Greenpeace, activist groups call on tight regulation of new genetic engineering methods

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In a joint open letter to the European Commission, eight farmers’, environmental and food safety organisations demand that products derived from new methods of genetic engineering for plants and animals should not escape GM risk assessment and labelling.

Biotech industry and developers of these new genetic engineering techniques have been calling on public authorities to exempt them from GM rules. The undersigned groups argue that such an exception could threaten the environment and our health, and would violate EU law.

The letter, which is signed by Greenpeace, Friends of the Earth, GeneWatch and others, says: “Any attempt to engineer genomes by invasive methods can cause unexpected and unpredictable effects. For example, “cisgenesis” – a genetic engineering technique that uses genes from the same species – is still genetic engineering and is therefore subject to unexpected and unpredictable effects caused by the genetic engineering process itself, and not by the trait or sequence inserted. New techniques to genetically engineer plants and animals, such as so-called DNA scissors (nucleases) and interventions in gene regulation, raise additional concerns.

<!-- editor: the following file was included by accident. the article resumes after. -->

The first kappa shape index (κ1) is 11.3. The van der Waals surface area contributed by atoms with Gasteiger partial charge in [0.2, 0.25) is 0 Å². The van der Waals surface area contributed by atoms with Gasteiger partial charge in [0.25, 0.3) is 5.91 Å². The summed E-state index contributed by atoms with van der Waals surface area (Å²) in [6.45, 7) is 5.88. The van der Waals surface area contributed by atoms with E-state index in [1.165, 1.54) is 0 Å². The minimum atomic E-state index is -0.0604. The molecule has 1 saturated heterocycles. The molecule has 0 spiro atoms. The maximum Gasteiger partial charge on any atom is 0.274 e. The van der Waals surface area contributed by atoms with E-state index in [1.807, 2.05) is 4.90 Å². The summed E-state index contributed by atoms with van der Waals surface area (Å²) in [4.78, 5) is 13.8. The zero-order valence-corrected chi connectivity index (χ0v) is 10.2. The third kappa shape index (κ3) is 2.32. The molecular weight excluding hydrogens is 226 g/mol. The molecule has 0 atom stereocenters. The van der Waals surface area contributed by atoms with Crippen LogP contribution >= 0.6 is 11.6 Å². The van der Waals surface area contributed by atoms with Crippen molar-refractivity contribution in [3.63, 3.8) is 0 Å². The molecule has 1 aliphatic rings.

Related article:  Should the European Union continue to fund anti-science and unaccountable NGO non-profits?

“Most of these techniques are so new that there is not sufficient information to properly assess the risks. Some also allow more radical changes to plant genomes than genetic engineering methods currently used in commercialised products.”

Read full, original article: Open Letter to Commission: new GMOs should not escape regulation

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